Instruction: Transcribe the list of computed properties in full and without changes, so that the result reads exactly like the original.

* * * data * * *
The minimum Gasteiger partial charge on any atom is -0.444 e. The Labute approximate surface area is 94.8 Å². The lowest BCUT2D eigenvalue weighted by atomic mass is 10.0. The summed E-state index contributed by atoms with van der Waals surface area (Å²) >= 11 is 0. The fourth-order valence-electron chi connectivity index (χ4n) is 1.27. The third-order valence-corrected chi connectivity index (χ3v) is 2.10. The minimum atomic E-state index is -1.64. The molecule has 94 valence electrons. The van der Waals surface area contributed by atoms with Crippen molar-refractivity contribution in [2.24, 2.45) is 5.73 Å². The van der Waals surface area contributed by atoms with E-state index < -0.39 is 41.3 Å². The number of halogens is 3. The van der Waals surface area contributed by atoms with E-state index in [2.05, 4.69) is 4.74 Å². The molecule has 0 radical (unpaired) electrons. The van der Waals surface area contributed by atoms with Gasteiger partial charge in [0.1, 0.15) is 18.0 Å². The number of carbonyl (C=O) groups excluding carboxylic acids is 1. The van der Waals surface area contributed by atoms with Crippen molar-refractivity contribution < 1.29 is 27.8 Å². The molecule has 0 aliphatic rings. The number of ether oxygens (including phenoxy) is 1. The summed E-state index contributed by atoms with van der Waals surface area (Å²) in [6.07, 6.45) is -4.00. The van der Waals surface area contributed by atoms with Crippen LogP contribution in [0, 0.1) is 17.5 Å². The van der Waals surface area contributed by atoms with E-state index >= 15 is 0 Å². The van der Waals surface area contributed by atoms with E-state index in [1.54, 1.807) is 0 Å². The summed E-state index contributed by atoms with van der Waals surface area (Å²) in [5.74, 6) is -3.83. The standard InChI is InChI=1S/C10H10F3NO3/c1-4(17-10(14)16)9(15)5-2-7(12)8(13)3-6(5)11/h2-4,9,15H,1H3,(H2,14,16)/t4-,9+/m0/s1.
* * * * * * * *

The minimum Gasteiger partial charge on any atom is -0.444 e. The Labute approximate surface area is 94.8 Å². The lowest BCUT2D eigenvalue weighted by atomic mass is 10.0. The summed E-state index contributed by atoms with van der Waals surface area (Å²) >= 11 is 0. The fourth-order valence-electron chi connectivity index (χ4n) is 1.27. The third-order valence-corrected chi connectivity index (χ3v) is 2.10. The minimum atomic E-state index is -1.64. The molecule has 94 valence electrons. The van der Waals surface area contributed by atoms with Crippen molar-refractivity contribution in [2.24, 2.45) is 5.73 Å². The van der Waals surface area contributed by atoms with E-state index < -0.39 is 41.3 Å². The number of halogens is 3. The van der Waals surface area contributed by atoms with E-state index in [2.05, 4.69) is 4.74 Å². The molecule has 0 radical (unpaired) electrons. The van der Waals surface area contributed by atoms with Gasteiger partial charge in [0.1, 0.15) is 18.0 Å². The number of carbonyl (C=O) groups excluding carboxylic acids is 1. The van der Waals surface area contributed by atoms with Crippen molar-refractivity contribution < 1.29 is 27.8 Å². The molecule has 0 aliphatic rings. The number of ether oxygens (including phenoxy) is 1. The summed E-state index contributed by atoms with van der Waals surface area (Å²) in [6.07, 6.45) is -4.00. The van der Waals surface area contributed by atoms with Crippen LogP contribution in [0, 0.1) is 17.5 Å². The van der Waals surface area contributed by atoms with E-state index >= 15 is 0 Å². The van der Waals surface area contributed by atoms with E-state index in [1.54, 1.807) is 0 Å². The summed E-state index contributed by atoms with van der Waals surface area (Å²) in [5.74, 6) is -3.83. The standard InChI is InChI=1S/C10H10F3NO3/c1-4(17-10(14)16)9(15)5-2-7(12)8(13)3-6(5)11/h2-4,9,15H,1H3,(H2,14,16)/t4-,9+/m0/s1.